Creator

Sarah M. Chase

Advisor

Rodriguez, Katrina

Advisor

Gimmestad, Michael J.

Committee Member

Morrell, Jean Schober

Committee Member

Helm, Heather

Department

Higher Education and Student Affairs Leadership

Institution

University of Northern Colorado

Type of Resources

Text

Place of Publication

Greeley (Colo.)

Publisher

University of Northern Colorado

Date Created

5-2010

Genre

Thesis

Extent

219 pages

Digital Origin

Born digital

Abstract

Research indicates that students from first-generation and low-income backgrounds persist and graduate from college at lower rates than their non-first generation peers. Institutions of higher education can create more welcoming and success-promoting environments for first-generation students by helping them connect with faculty, particularly through mentoring relationships. This research explored the motivations of faculty from first-generation backgrounds who mentored first-generation college students within the federally-funded Ronald E. McNair Postbaccalaureate Achievement Program. Informed by constructivist epistemology and transcendental phenomenological theory as well as Bourdieu's (1986) theory of cultural capital, the phenomenon involving the transition into academe for such first-generation faculty was also explored. Six faculty participants were purposefully selected through contact with McNair program administrators at a doctoral research extensive university in the Rocky Mountain region enrolling a significant proportion of students from primarily rural areas and first-generation, low-income backgrounds. The five primary themes include: illustrations of teaching and mentoring, first-generation status, inspirations for mentoring, strategies for mentoring, and challenges in academe. These themes were further organized by corresponding subthemes and several recommendations for practice are discussed. These include assessing the needs and expectations of McNair faculty mentors and scholars, encouraging peer mentoring networks, inviting seasoned McNair mentors to orient new mentors, acknowledging the importance of mentoring in faculty tenure and promotion decisions, thoughtfully assessing existing student services prior to implementing new ones, and providing opportunities for faculty and students to share their stories. In its entirety, this research provides a deeper understanding of the experiences of and challenges faced by faculty from first-generation backgrounds.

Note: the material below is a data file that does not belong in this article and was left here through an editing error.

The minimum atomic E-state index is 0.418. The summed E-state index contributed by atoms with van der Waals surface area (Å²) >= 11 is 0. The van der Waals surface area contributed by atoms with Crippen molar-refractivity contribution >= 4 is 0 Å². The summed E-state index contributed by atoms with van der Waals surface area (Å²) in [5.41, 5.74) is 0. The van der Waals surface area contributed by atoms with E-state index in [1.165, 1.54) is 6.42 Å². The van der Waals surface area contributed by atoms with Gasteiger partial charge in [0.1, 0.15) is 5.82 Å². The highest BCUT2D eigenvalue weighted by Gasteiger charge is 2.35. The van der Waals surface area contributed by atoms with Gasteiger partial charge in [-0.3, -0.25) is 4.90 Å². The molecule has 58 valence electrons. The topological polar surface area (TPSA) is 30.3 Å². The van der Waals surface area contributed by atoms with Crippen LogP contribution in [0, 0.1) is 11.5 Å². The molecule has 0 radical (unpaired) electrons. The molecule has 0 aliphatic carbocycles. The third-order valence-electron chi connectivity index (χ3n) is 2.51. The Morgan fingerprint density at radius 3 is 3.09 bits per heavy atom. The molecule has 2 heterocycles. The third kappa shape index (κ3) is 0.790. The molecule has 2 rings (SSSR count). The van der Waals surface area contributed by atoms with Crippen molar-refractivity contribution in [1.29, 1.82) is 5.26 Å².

Degree type

PhD

Degree Name

Doctoral

Language

English

Local Identifiers

ChaseDissertation 2010

Rights Statement

Copyright is held by the author.

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